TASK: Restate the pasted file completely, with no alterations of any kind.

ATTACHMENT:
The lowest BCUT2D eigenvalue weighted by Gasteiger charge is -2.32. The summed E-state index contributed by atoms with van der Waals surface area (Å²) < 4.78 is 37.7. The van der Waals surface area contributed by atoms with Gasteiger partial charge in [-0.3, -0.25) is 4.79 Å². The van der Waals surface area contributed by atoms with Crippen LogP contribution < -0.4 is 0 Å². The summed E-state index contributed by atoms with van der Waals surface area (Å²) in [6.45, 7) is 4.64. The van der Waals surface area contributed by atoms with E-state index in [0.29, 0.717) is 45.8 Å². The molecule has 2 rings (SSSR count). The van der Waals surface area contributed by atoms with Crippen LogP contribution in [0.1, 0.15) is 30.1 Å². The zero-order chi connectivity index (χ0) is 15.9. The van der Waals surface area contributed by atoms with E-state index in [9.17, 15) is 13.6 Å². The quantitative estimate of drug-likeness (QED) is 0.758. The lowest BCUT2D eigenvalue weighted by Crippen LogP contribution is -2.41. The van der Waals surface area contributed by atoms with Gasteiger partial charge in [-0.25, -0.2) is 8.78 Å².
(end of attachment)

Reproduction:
The lowest BCUT2D eigenvalue weighted by Gasteiger charge is -2.32. The summed E-state index contributed by atoms with van der Waals surface area (Å²) < 4.78 is 37.7. The van der Waals surface area contributed by atoms with Gasteiger partial charge in [-0.3, -0.25) is 4.79 Å². The van der Waals surface area contributed by atoms with Crippen LogP contribution < -0.4 is 0 Å². The summed E-state index contributed by atoms with van der Waals surface area (Å²) in [6.45, 7) is 4.64. The van der Waals surface area contributed by atoms with E-state index in [0.29, 0.717) is 45.8 Å². The molecule has 2 rings (SSSR count). The van der Waals surface area contributed by atoms with Crippen LogP contribution in [0.1, 0.15) is 30.1 Å². The zero-order chi connectivity index (χ0) is 15.9. The van der Waals surface area contributed by atoms with E-state index in [9.17, 15) is 13.6 Å². The quantitative estimate of drug-likeness (QED) is 0.758. The lowest BCUT2D eigenvalue weighted by Crippen LogP contribution is -2.41. The van der Waals surface area contributed by atoms with Gasteiger partial charge in [-0.25, -0.2) is 8.78 Å².